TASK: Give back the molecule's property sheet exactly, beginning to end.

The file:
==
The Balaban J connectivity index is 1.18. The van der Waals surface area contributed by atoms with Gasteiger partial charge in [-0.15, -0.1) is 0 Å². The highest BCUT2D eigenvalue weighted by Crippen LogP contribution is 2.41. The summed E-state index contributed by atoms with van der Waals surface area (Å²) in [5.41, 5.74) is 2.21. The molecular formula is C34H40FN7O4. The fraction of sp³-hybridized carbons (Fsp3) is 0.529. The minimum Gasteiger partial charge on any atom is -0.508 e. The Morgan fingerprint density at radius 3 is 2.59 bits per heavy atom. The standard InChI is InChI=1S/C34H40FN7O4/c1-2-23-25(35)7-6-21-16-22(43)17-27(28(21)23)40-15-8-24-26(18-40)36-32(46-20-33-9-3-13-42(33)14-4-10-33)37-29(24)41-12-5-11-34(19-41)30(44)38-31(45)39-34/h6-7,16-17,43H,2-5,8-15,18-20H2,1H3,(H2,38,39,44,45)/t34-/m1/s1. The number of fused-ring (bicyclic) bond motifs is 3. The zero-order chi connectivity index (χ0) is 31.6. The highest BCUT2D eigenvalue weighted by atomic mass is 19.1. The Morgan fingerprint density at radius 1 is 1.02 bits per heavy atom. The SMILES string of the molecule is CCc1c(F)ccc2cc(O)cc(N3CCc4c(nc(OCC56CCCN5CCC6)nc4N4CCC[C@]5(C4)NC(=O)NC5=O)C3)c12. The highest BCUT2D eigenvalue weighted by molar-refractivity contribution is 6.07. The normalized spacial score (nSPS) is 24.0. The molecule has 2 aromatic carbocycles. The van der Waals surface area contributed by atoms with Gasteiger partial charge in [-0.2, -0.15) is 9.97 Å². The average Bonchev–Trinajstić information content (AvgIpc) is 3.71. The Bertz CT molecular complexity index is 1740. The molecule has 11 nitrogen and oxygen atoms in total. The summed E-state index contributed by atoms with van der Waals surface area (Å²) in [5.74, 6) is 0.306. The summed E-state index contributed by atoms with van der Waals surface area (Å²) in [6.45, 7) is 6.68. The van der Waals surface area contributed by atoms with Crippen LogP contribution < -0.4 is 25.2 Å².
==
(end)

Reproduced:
The Balaban J connectivity index is 1.18. The van der Waals surface area contributed by atoms with Gasteiger partial charge in [-0.15, -0.1) is 0 Å². The highest BCUT2D eigenvalue weighted by Crippen LogP contribution is 2.41. The summed E-state index contributed by atoms with van der Waals surface area (Å²) in [5.41, 5.74) is 2.21. The molecular formula is C34H40FN7O4. The fraction of sp³-hybridized carbons (Fsp3) is 0.529. The minimum Gasteiger partial charge on any atom is -0.508 e. The Morgan fingerprint density at radius 3 is 2.59 bits per heavy atom. The standard InChI is InChI=1S/C34H40FN7O4/c1-2-23-25(35)7-6-21-16-22(43)17-27(28(21)23)40-15-8-24-26(18-40)36-32(46-20-33-9-3-13-42(33)14-4-10-33)37-29(24)41-12-5-11-34(19-41)30(44)38-31(45)39-34/h6-7,16-17,43H,2-5,8-15,18-20H2,1H3,(H2,38,39,44,45)/t34-/m1/s1. The number of fused-ring (bicyclic) bond motifs is 3. The zero-order chi connectivity index (χ0) is 31.6. The highest BCUT2D eigenvalue weighted by atomic mass is 19.1. The Morgan fingerprint density at radius 1 is 1.02 bits per heavy atom. The SMILES string of the molecule is CCc1c(F)ccc2cc(O)cc(N3CCc4c(nc(OCC56CCCN5CCC6)nc4N4CCC[C@]5(C4)NC(=O)NC5=O)C3)c12. The highest BCUT2D eigenvalue weighted by molar-refractivity contribution is 6.07. The normalized spacial score (nSPS) is 24.0. The molecule has 2 aromatic carbocycles. The van der Waals surface area contributed by atoms with Gasteiger partial charge in [-0.2, -0.15) is 9.97 Å². The average Bonchev–Trinajstić information content (AvgIpc) is 3.71. The Bertz CT molecular complexity index is 1740. The molecule has 11 nitrogen and oxygen atoms in total. The summed E-state index contributed by atoms with van der Waals surface area (Å²) in [5.74, 6) is 0.306. The summed E-state index contributed by atoms with van der Waals surface area (Å²) in [6.45, 7) is 6.68. The van der Waals surface area contributed by atoms with Crippen LogP contribution < -0.4 is 25.2 Å².